Seminar: Malay Identity in Crisis?
About the Seminar
Malay politics today frequently provokes surprise (and often criticism) – and yet tends to be discussed in an historical and cultural vacuum. History, when cited at all, usually begins in 1946 – when Malay nationalism took effective form in reaction to the threat posed by the British proposal for a Malayan Union. The term ‘nationalism’, however, fails to capture the different levels of Malay political experience – and the degree of ideological contest taking place in Malay society. What traditionally motivated Malay communities politically was the sense of being part of a ‘kerajaan’ – a kingdom focused sharply on personal allegiance to a ruler. Elements of the old political culture remain influential today, including in UMNO politics, and today’s Rulers – descendants of the pre-colonial rajas – continue to engage in political contest.
How can we best investigate Malay political thinking in earlier times? In what ways does the Malay political heritage help us to appreciate contemporary issues concerning Malay identity, politics and unity – or the lack thereof?
About the Book
“Kerajaan is a classic in Malaysian studies because of its theoretical and empirical elaboration of the state and content of traditional kerajaan Melayu – an elaboration based on hikayat Melayu and dealing with that period in history when European powers began to reshape Malay polities through the colonial ‘define and rule’ approach. For anyone who wants to begin to make sense of contemporary Malay politics, especially the role of the Malay royalties and their socio-historical roots, Milner’s Kerajaan is a must read.”
— Shamsul A.B. (Institute of Ethnic Studies, Universiti Kebangsaan Malaysia; and member of ISEAS – Yusof Ishak Institute’s International Advisory Panel (from the foreword to the 2016 edition)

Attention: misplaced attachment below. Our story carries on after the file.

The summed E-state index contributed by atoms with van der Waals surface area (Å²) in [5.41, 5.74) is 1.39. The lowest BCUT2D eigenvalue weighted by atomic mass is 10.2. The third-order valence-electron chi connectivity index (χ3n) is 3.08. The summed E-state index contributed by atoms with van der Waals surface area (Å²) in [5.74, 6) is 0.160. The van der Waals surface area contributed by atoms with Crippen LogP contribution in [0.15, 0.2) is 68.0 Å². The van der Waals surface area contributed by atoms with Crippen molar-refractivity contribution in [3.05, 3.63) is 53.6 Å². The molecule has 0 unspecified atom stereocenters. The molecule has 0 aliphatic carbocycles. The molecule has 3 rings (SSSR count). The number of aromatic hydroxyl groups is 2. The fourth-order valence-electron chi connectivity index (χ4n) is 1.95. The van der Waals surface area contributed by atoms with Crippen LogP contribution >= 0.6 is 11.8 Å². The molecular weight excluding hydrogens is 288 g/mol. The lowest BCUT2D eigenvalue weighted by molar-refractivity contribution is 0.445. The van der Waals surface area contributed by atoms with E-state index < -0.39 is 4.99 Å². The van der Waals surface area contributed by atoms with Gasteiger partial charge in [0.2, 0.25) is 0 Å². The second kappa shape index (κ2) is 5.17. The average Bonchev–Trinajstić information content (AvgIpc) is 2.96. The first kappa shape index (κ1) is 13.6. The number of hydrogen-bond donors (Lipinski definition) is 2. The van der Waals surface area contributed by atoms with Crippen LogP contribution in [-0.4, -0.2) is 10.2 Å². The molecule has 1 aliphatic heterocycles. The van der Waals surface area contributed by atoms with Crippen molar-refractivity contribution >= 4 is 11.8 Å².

About the Author
Anthony Milner is Visiting Professor at the Asia-Europe Institute, University of Malaya and Professorial Fellow at the University of Melbourne. In 2014–2015 he was the Tun Hussein Onn Chair in International Studies at the Institute of Strategic and International Studies, Malaysia; in 2002 he was Raffles Visiting Professor in the Department of History, NUS. As Basham Chair of Asian History at the Australian National University – apart from producing a series of publications on regional relations – he has written widely on Malay and Malaysian history. His books include The Invention of Politics in Colonial Malaya (1995, 2002), The Malays (2008, 2012) and (as co-author) Transforming Malaysia (2014).
About the Discussant
Sher Banu is Assistant Professor at the Malay Studies Department, National University of Singapore. Her research expertise is on the Malay world and Southeast Asia in general in the early modern period focusing on history, gender studies and Islam. She has published in numerous journals and chapters in books amongst which are “Ties that Unbind: the Botched Aceh-VOC Alliance for the conquest of Melaka 1640-1641”, Indonesia and the Malay World, vol. 38, no.111, July, 2010; “What Happened to Syaiful Rijal?” in Bijdragen tot de taal-, land- en volkenkunde, April, 2011; and “Men of Prowess and Women of Piety: The Rule of Sultanah Safiatuddin Syah of Aceh 1641-1675” in Journal of Southeast Asian Studies, vol. 44, no.2, June 2013. Her forthcoming book, Sovereign Women in a Muslim Kingdom: The Sultanahs of Aceh, 1641−1699, will be published by NUS Press in 2017.